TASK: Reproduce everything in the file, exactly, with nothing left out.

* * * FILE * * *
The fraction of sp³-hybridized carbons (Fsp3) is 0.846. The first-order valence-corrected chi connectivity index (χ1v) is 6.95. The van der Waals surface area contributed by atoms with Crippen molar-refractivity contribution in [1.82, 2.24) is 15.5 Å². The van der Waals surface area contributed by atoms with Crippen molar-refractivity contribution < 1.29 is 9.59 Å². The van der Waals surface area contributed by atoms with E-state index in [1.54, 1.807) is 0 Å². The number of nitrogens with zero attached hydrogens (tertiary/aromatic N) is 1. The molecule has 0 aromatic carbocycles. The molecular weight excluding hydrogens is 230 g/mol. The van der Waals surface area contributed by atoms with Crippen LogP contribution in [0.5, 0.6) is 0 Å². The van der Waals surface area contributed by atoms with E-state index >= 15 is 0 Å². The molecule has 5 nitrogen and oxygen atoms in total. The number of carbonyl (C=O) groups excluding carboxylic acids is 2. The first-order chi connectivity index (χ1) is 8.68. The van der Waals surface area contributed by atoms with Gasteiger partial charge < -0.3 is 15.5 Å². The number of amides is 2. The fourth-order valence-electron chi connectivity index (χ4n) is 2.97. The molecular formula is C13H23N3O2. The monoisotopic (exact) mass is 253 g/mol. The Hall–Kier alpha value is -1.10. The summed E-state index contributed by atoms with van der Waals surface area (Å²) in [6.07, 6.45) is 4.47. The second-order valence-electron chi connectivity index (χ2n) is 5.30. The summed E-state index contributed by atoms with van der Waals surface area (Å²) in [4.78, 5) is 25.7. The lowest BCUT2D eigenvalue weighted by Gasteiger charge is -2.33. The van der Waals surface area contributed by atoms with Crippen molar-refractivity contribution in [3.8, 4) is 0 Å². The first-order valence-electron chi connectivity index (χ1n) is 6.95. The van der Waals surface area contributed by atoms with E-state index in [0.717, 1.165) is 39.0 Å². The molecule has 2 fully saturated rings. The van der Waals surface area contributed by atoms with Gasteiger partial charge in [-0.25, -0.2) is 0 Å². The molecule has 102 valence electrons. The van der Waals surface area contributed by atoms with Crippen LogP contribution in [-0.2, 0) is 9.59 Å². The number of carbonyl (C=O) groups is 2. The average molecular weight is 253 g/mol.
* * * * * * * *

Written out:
The fraction of sp³-hybridized carbons (Fsp3) is 0.846. The first-order valence-corrected chi connectivity index (χ1v) is 6.95. The van der Waals surface area contributed by atoms with Crippen molar-refractivity contribution in [1.82, 2.24) is 15.5 Å². The van der Waals surface area contributed by atoms with Crippen molar-refractivity contribution < 1.29 is 9.59 Å². The van der Waals surface area contributed by atoms with E-state index in [1.54, 1.807) is 0 Å². The number of nitrogens with zero attached hydrogens (tertiary/aromatic N) is 1. The molecule has 0 aromatic carbocycles. The molecular weight excluding hydrogens is 230 g/mol. The van der Waals surface area contributed by atoms with Crippen LogP contribution in [0.5, 0.6) is 0 Å². The van der Waals surface area contributed by atoms with E-state index >= 15 is 0 Å². The molecule has 5 nitrogen and oxygen atoms in total. The number of carbonyl (C=O) groups excluding carboxylic acids is 2. The first-order chi connectivity index (χ1) is 8.68. The van der Waals surface area contributed by atoms with Gasteiger partial charge < -0.3 is 15.5 Å². The number of amides is 2. The fourth-order valence-electron chi connectivity index (χ4n) is 2.97. The molecular formula is C13H23N3O2. The monoisotopic (exact) mass is 253 g/mol. The Hall–Kier alpha value is -1.10. The summed E-state index contributed by atoms with van der Waals surface area (Å²) in [6.07, 6.45) is 4.47. The second-order valence-electron chi connectivity index (χ2n) is 5.30. The summed E-state index contributed by atoms with van der Waals surface area (Å²) in [4.78, 5) is 25.7. The lowest BCUT2D eigenvalue weighted by Gasteiger charge is -2.33. The van der Waals surface area contributed by atoms with Crippen molar-refractivity contribution in [3.8, 4) is 0 Å². The first-order valence-electron chi connectivity index (χ1n) is 6.95. The van der Waals surface area contributed by atoms with E-state index in [0.717, 1.165) is 39.0 Å². The molecule has 2 fully saturated rings. The van der Waals surface area contributed by atoms with Gasteiger partial charge in [-0.25, -0.2) is 0 Å². The molecule has 102 valence electrons. The van der Waals surface area contributed by atoms with Crippen LogP contribution in [-0.2, 0) is 9.59 Å². The number of carbonyl (C=O) groups is 2. The average molecular weight is 253 g/mol.